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Veterans Day

November 11, 2006

Veterans Day sales, speeches, salutes. The November 11 holiday carved out of World War I's Armistice Day has become a hollow cliche, a platform for politicians to wax patriotic far from any battlefield. Wouldn't it be grand if politicians spent the day listening to veterans.

"They're no good, these wars," Roy Longmere, an Australian veteran of the Gallipoli campaign who miraculously lived to be 107, once said in memory of 60,000 countrymen killed in World War I. "A lot of lives lost, no use at all. There's got to be another way of fixing up these rows without killing each other."

"There wouldn't have been a war if it had been left to the public," said Bertie Felstead, who lived to be 106, the last surviving member of a British battalion in WWI that struck a spontaneous truce with Germans on Christmas Day 1915. When fighting resumed, it lasted nearly three more years and killed millions of people until an armistice was signed.

Fast forward to 2006.

“Somehow the more soldiers that die, the more legitimate the illegal invasion becomes,” Kevin Tillman said shortly before Veterans Day of the death of his brother, Pat Tillman, in April 2004 while they were on a US Army Ranger mission in Afghanistan that went horribly wrong. The Tillman brothers previously served together in Iraq after volunteering in the wake of the Sept. 11, 2001 attacks on the World Trade Center and the Pentagon.

“Somehow American leadership, whose only credit is lying to its people and illegally invading a nation, has been allowed to steal the courage, virtue and honor of its soldiers on the ground. Somehow those afraid to fight an illegal invasion decades ago are allowed to send soldiers to die for an illegal invasion they started,” Kevin Tillman said in a bitter tribute to his brother’s death widely posted on the Internet.

The Army initially claimed that Pat Tillman, who left a professional football career to serve in the War on Terrorism, died heroically fighting the enemy. It was later revealed that he was killed by fellow Rangers in a murky incident that is now the subject of a criminal investigation.

Many veterans I know have bitter memories of war that are seldom acknowledged in official pronouncements on Veterans Day. They tell anybody willing to listen. At a forum on art by Vietnam veterans three years ago at the New Jersey Vietnam Veterans' Memorial and Vietnam Era Educational Center, it was hard to tell where the war ended and the art began.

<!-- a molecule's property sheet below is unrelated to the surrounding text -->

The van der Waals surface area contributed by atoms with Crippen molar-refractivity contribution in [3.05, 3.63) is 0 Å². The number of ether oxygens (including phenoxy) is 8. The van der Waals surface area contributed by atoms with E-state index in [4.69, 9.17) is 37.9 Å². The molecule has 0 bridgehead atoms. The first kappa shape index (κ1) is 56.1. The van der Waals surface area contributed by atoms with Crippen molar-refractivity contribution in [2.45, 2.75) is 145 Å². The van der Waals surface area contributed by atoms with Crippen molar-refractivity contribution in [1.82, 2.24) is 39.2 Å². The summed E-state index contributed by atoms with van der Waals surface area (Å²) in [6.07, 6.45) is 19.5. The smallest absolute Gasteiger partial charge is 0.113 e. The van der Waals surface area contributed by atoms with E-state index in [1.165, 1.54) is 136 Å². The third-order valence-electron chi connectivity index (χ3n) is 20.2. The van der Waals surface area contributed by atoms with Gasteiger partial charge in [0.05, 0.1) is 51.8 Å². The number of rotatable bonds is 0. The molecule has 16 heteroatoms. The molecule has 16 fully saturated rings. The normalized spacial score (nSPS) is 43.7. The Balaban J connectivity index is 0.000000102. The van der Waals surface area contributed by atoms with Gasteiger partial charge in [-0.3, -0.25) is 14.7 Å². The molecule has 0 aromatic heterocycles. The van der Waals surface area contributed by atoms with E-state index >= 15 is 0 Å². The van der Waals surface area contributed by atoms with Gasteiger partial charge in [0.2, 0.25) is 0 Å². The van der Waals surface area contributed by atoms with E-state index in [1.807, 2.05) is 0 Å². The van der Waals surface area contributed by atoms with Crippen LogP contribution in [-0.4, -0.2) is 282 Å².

"Our family sustained six continuous years of incredible fear and threats of death," photographer Tony Velez wrote in a statement about his exhibit that interspersed snapshots of GI's in Vietnam with head-snapping scenes of an antiwar march by Vietnam veterans. Velez and a brother served back-to-back tours in the war, another brother was drafted, a cousin was killed, another lost an arm, and haunting memories of dead GI's and Vietnamese came home with him and refused to go away.

"Images of my experience in the war can still provoke a deep rage within me of the injustices, lies, the horrors and terrors of war, as well as nightmares, a sense of guilt, loss and sadness," Velez, a professor of fine arts at Kean University, wrote.

An exhibit assembled by artist Frank Romeo presented a gallery of veterans' nightmares: skulls in the place of soldiers' faces, a grim reaper Death posing with an arm around a spit-and-polish general, a trussed-up enemy prisoner who looked like an African-American.

"My paintings are of the horror show that was Vietnam: butchery carried out for politicians, bureaucrats, and ambitious generals whose egos would not let them say "enough"; art for an indifferent public; art to honor those who lived and died there, and earned only a few hundred dollars a month. It would take a lifetime to paint it all," said a statement by Charlie Shobe, whose painting, "Waiting for Henry Kissinger," showed a grinning dead GI sitting under a tree.

Charles H. Johnson read a poem on an unforgettable experience as an infantry platoon leader. In the midst of a monsoon, he had to pull guard duty:

So I trudge through the muck,
each step sucked deeper into the stuff
until (madly trying to free myself)
I trip and fall face first.

Not only must I fight in a cesspool.
Now I have become part of it.

Selected Works

Poetry
A tonic spray of poetry, verses that a Vietnam war veteran lives by.
Prose
A pragmatic, common-sense handbook for civic action at the community and international levels.